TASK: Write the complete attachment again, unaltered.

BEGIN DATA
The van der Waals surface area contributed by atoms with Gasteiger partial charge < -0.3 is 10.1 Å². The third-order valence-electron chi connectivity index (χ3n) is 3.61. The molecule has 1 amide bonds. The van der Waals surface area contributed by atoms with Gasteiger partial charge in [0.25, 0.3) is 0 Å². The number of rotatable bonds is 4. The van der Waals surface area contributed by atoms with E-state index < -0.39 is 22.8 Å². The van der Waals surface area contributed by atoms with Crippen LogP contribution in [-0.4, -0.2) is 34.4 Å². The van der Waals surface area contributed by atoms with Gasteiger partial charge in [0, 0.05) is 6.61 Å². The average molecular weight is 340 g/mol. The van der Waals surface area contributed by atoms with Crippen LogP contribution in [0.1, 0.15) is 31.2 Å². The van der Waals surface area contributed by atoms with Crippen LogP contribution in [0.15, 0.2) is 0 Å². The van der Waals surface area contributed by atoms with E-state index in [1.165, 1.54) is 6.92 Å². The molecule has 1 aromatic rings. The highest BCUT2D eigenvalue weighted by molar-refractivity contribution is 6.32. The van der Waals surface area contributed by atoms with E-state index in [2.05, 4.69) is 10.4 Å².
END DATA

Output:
The van der Waals surface area contributed by atoms with Gasteiger partial charge < -0.3 is 10.1 Å². The third-order valence-electron chi connectivity index (χ3n) is 3.61. The molecule has 1 amide bonds. The van der Waals surface area contributed by atoms with Gasteiger partial charge in [0.25, 0.3) is 0 Å². The number of rotatable bonds is 4. The van der Waals surface area contributed by atoms with E-state index < -0.39 is 22.8 Å². The van der Waals surface area contributed by atoms with Crippen LogP contribution in [-0.4, -0.2) is 34.4 Å². The van der Waals surface area contributed by atoms with Gasteiger partial charge in [0, 0.05) is 6.61 Å². The average molecular weight is 340 g/mol. The van der Waals surface area contributed by atoms with Crippen LogP contribution in [0.1, 0.15) is 31.2 Å². The van der Waals surface area contributed by atoms with Crippen LogP contribution in [0.15, 0.2) is 0 Å². The van der Waals surface area contributed by atoms with E-state index in [1.165, 1.54) is 6.92 Å². The molecule has 1 aromatic rings. The highest BCUT2D eigenvalue weighted by molar-refractivity contribution is 6.32. The van der Waals surface area contributed by atoms with E-state index in [2.05, 4.69) is 10.4 Å².